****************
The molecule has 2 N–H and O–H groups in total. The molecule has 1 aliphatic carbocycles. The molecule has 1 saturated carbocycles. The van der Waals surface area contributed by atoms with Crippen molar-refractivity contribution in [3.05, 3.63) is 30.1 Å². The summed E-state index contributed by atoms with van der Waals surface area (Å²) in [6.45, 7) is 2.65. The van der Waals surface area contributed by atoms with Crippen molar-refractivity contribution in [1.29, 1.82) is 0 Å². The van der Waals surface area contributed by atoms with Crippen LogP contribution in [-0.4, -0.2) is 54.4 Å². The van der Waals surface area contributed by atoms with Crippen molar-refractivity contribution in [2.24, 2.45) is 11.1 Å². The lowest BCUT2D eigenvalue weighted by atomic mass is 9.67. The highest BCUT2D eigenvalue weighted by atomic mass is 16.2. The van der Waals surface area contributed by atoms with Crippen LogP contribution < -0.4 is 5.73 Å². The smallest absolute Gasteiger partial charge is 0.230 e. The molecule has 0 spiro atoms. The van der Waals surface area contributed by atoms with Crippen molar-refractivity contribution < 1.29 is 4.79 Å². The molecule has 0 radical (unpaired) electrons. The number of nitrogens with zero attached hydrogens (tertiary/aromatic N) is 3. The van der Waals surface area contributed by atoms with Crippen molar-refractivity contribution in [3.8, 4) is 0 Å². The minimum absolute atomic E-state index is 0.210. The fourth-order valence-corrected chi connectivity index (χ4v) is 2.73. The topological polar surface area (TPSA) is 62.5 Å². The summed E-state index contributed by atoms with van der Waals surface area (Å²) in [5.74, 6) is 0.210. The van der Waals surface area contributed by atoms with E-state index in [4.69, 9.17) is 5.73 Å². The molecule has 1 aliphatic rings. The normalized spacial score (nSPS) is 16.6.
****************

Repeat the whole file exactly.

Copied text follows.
The molecule has 2 N–H and O–H groups in total. The molecule has 1 aliphatic carbocycles. The molecule has 1 saturated carbocycles. The van der Waals surface area contributed by atoms with Crippen molar-refractivity contribution in [3.05, 3.63) is 30.1 Å². The summed E-state index contributed by atoms with van der Waals surface area (Å²) in [6.45, 7) is 2.65. The van der Waals surface area contributed by atoms with Crippen molar-refractivity contribution in [1.29, 1.82) is 0 Å². The van der Waals surface area contributed by atoms with Crippen LogP contribution in [-0.4, -0.2) is 54.4 Å². The van der Waals surface area contributed by atoms with Crippen molar-refractivity contribution in [2.24, 2.45) is 11.1 Å². The lowest BCUT2D eigenvalue weighted by atomic mass is 9.67. The highest BCUT2D eigenvalue weighted by atomic mass is 16.2. The van der Waals surface area contributed by atoms with Crippen LogP contribution < -0.4 is 5.73 Å². The smallest absolute Gasteiger partial charge is 0.230 e. The molecule has 0 spiro atoms. The van der Waals surface area contributed by atoms with Crippen molar-refractivity contribution < 1.29 is 4.79 Å². The molecule has 0 radical (unpaired) electrons. The number of nitrogens with zero attached hydrogens (tertiary/aromatic N) is 3. The van der Waals surface area contributed by atoms with Crippen molar-refractivity contribution in [3.8, 4) is 0 Å². The minimum absolute atomic E-state index is 0.210. The fourth-order valence-corrected chi connectivity index (χ4v) is 2.73. The topological polar surface area (TPSA) is 62.5 Å². The summed E-state index contributed by atoms with van der Waals surface area (Å²) in [5.74, 6) is 0.210. The van der Waals surface area contributed by atoms with E-state index in [4.69, 9.17) is 5.73 Å². The molecule has 1 aliphatic rings. The normalized spacial score (nSPS) is 16.6.